Kendall Jenner world’s top-earning model

Kendall Jenner
Updated 22 November 2017
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Kendall Jenner world’s top-earning model

LOS ANGELES: Kendall Jenner topped a list on Tuesday of the world’s highest paid models, edging Gisele Bundchen out of the No. 1 spot for the first time in 15 years in a ranking that reflected the growing power of social media influencers.
Ashley Graham became the first plus-size woman to make the annual Forbes list of top earning models, ranked in 10th place with an estimated income of $5.5 million between June 1, 2016, and June 1, 2017.
Jenner, 22, the half sister of Kim Kardashian, earned an estimated $22 million for the year thanks both to her runway fashion jobs and an 84 million Instagram following that helped her launch her own clothing line and win deals with the likes of Adidas and Estee Lauder, Forbes said.
Brazil’s Bundchen, 37, who has held the top spot since 2002, was ranked second this year with an estimated $17.5 million, Forbes said.
Chrissy Teigen joined the Forbes list for the first time, taking the no.3 spot with estimated earnings of $13.5 million. Teigen, 31, the wife of singer John Legend, is also prolific on Twitter and Instagram and has deals with brands like Smirnoff to boost her earnings from fashion.
Graham, 30, an outspoken advocate for body activism, in 2016 became the first size 16 model to be featured on the cover of Sports Illustrated. Her fashion lines with Dressbarn, H&M and Swimsuits For All helped get her on the Forbes list for the first time in her 16-year modeling career.
“With social media, there are more opportunities to create your own content and use your voice,” Ivan Bart, president of IMG Models told Forbes. “The stars are using it.”


Soviet-era motorcycle sidecars add to Cuba’s retro appeal

Updated 21 March 2019
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Soviet-era motorcycle sidecars add to Cuba’s retro appeal

  • Ranging from rusting relics to the pampered and the pristine, hundreds of old motorcycle sidecars rattle through the streets of Havana

HAVANA: Cuba’s love affair with 1950s-era American cars is still intact, but the communist-run island also has a lingering attachment to a stalwart of Soviet-era leftovers, the motorcycle sidecar.
Ranging from rusting relics to the pampered and the pristine, hundreds of old motorcycle sidecars rattle through the streets of Havana.
The retro appeal gets a lot of attention from tourists “but here it’s common, normal,” says Enrique Oropesa Valdez.
Valdez should know. The 59-year old makes a living as an instructor teaching people how to handle the sidecar in Havana’s traffic, where riders seem able to squeeze the machines through the narrowest of gaps.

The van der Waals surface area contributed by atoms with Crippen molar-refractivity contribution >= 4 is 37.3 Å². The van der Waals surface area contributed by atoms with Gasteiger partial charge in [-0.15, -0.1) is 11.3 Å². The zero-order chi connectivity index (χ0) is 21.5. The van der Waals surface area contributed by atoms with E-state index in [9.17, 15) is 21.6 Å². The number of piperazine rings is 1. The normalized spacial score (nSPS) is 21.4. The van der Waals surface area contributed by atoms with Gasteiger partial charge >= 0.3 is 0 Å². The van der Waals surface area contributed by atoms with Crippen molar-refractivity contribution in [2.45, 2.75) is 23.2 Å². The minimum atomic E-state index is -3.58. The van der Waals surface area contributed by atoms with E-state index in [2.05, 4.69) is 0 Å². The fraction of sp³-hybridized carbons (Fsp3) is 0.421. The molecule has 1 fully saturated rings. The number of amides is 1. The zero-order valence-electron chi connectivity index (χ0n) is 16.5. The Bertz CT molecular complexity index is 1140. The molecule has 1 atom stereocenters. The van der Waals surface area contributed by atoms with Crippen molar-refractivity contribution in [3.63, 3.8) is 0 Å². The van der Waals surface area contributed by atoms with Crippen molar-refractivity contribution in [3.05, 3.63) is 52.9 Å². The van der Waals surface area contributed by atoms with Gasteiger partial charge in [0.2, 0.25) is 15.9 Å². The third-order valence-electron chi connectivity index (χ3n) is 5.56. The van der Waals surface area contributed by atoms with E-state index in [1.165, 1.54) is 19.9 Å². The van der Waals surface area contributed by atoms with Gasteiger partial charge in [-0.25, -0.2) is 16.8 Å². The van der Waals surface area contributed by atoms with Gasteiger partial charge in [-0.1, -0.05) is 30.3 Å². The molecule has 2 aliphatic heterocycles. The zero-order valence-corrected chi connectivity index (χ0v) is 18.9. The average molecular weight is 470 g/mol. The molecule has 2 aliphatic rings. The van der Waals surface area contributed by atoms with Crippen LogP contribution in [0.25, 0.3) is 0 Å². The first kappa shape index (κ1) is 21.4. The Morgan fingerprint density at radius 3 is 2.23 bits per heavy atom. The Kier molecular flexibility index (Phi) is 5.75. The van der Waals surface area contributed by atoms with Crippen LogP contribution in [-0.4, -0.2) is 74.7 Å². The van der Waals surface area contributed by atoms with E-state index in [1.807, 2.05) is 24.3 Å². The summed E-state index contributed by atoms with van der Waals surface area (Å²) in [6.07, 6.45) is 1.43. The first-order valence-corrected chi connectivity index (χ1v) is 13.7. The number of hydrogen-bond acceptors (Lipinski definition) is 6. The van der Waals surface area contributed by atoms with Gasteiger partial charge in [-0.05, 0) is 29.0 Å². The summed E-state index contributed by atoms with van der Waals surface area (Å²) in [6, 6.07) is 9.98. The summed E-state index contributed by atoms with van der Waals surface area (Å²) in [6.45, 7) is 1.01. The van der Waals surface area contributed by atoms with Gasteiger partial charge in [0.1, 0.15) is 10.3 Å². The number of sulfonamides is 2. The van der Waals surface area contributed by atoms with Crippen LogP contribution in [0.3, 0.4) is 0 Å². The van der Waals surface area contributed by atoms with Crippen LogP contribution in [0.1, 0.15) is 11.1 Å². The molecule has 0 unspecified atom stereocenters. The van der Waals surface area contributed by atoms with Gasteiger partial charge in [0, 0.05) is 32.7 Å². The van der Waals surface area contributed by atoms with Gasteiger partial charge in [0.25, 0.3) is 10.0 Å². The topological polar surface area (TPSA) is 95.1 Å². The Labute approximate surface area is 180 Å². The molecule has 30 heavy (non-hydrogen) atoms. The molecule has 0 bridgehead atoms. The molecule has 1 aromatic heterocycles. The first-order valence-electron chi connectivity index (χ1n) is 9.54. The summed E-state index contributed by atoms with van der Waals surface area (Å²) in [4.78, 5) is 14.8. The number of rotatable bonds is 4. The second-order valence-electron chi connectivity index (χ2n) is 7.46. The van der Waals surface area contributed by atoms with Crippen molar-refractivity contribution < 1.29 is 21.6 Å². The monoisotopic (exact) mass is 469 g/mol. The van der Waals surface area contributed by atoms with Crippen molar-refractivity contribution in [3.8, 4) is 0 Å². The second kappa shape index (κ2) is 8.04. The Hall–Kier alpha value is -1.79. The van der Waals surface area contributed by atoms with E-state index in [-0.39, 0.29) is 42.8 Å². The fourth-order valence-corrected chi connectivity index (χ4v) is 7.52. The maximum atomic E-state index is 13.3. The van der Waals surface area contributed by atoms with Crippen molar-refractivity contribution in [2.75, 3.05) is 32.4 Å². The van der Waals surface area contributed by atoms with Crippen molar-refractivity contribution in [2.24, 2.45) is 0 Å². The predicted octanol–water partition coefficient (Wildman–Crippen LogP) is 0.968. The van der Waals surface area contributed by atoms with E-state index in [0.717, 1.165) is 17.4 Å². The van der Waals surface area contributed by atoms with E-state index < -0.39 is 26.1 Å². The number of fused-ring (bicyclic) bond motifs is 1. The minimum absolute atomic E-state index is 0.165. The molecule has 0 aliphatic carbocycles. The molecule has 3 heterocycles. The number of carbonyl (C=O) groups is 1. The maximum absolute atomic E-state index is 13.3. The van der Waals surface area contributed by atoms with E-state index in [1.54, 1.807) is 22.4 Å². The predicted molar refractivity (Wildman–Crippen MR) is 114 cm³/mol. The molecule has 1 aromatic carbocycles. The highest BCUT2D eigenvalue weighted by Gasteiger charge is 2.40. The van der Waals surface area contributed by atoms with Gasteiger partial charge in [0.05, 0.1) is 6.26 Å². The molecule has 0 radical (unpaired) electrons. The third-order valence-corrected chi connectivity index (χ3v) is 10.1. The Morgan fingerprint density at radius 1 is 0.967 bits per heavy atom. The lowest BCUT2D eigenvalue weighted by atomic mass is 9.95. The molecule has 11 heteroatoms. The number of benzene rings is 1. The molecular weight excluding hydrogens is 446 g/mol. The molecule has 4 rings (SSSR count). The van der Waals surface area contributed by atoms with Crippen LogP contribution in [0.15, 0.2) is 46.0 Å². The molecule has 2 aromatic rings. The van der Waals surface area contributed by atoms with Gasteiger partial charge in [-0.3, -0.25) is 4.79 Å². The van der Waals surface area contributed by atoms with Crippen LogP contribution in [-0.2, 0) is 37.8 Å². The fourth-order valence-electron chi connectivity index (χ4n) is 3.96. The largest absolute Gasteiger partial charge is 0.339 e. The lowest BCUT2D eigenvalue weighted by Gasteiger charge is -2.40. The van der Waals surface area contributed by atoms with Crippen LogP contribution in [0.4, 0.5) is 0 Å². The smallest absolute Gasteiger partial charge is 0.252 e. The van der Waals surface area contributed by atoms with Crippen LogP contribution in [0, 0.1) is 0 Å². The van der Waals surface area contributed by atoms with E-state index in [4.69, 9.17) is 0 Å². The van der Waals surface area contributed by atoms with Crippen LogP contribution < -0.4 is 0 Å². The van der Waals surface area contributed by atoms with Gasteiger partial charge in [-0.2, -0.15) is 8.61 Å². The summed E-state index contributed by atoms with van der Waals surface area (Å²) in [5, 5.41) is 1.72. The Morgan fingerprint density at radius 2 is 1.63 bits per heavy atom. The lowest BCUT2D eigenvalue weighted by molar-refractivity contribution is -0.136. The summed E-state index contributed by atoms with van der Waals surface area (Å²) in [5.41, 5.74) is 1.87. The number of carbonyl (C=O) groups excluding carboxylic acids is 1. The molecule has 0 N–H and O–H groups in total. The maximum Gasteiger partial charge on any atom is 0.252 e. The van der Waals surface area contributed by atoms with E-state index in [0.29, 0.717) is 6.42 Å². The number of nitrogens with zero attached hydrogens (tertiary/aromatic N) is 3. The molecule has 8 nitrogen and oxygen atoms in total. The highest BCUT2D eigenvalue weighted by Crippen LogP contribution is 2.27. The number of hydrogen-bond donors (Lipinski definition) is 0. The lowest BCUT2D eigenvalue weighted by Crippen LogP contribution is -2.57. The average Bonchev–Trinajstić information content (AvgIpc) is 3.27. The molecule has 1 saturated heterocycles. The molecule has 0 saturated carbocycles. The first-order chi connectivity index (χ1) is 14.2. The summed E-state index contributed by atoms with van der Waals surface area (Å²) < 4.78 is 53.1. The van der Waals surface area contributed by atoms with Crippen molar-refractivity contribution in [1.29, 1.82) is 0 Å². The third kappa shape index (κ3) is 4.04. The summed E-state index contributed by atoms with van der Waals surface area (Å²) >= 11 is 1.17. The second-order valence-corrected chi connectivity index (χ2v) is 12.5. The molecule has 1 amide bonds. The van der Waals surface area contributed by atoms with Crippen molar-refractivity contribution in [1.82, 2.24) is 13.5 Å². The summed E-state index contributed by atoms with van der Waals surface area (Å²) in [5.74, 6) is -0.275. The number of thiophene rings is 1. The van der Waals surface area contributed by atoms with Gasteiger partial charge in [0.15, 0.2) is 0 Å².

And they’ve built up an intense loyalty among the mend-and-make do Cubans.
“They’re very practical,” according to Alejandro Prohenza Hernandez, a restaurateur who says his pampered red 30-year-old Jawa 350 is like a second child.
Cheaper and more practical than the gas-guzzling, shark-finned US behemoths, the bikes are used for anything from the family runabout to trucking goods and workers’ materials.
“A lot of foreigners really like to take photos of it,” says Hernandez. “I don’t know, I think they see it as something from another time.”
Cuba lags several decades behind the rest of the world due to a crippling US embargo, so the makers’ badges on the ubiquitous sidecars speak of a bygone world.
Names like Jawa from the former Czechoslovakia and MZ from the former East Germany, as well as antiquated Russian Urals, Dniepers and Jupiters.
Havana’s military acquired them from big brother Moscow at the height of the Cold War in the 1960s and 70s, for use by state factories and farms. Over the years, they gradually filtered down to the general public.
That’s how Jose Antonio Ceoane Nunez, 46, found his bright red Jupiter 3.
“When the Cuban government bought sidecars from the Russians in 1981, it was for state-owned companies,” he said.
Later, the companies “sold them on to the most deserving employees,” he said. His father, who worked for a state body, passed the bike on to him.
“Even if the sidecar gets old. I’ll never sell it because it’s what I use to move around. It’s my means of transport in Cuba, and there aren’t many other options,” said Nunez.
Valdez himself has a cherished green 1977 Ural.
“I like it a lot, firstly because it’s the means of transport for my family, and secondly because it’s a source of income.”
And it costs less than a car, still out of reach of many Cubans.
Settled on the island with his Cuban wife, 38-year-old Frenchman Philippe Ruiz didn’t realize at first how ubiquitous the motorcycle sidecar was.
“When I began to be interested, I suddenly realized that I was seeing 50 to 100 a day!”
Renovating a house at the time, he saw that many sidecars were being used to transport building equipment.
Through an advert on the Internet, he bought a blue 1979 Ural a few months ago for 6,500 euros.
“It’s a year older than me and in worse shape,” he said. “Soon he had to strip the bike down and “start repairing everything.”
With few spare parts available in Cuba, “people have to bring them in from abroad,” which slows down repairs.
But he has no regrets. An experienced motorcyclist, he’s discovered a whole new side to his passion by riding the Russian machine.
“It’s very funny, it’s a big change from the bike because we cannot turn the same way, we can’t lean, so you have to relearn everything but it’s nice.”
“It’s especially nice with the family because you can put a child in the sidecar, my wife behind, and suitcases,” he said.
In future he hopes to take advantage of the interest in the old bikes to rent it out.
“I think it will be a bit of a change from all the convertibles here.”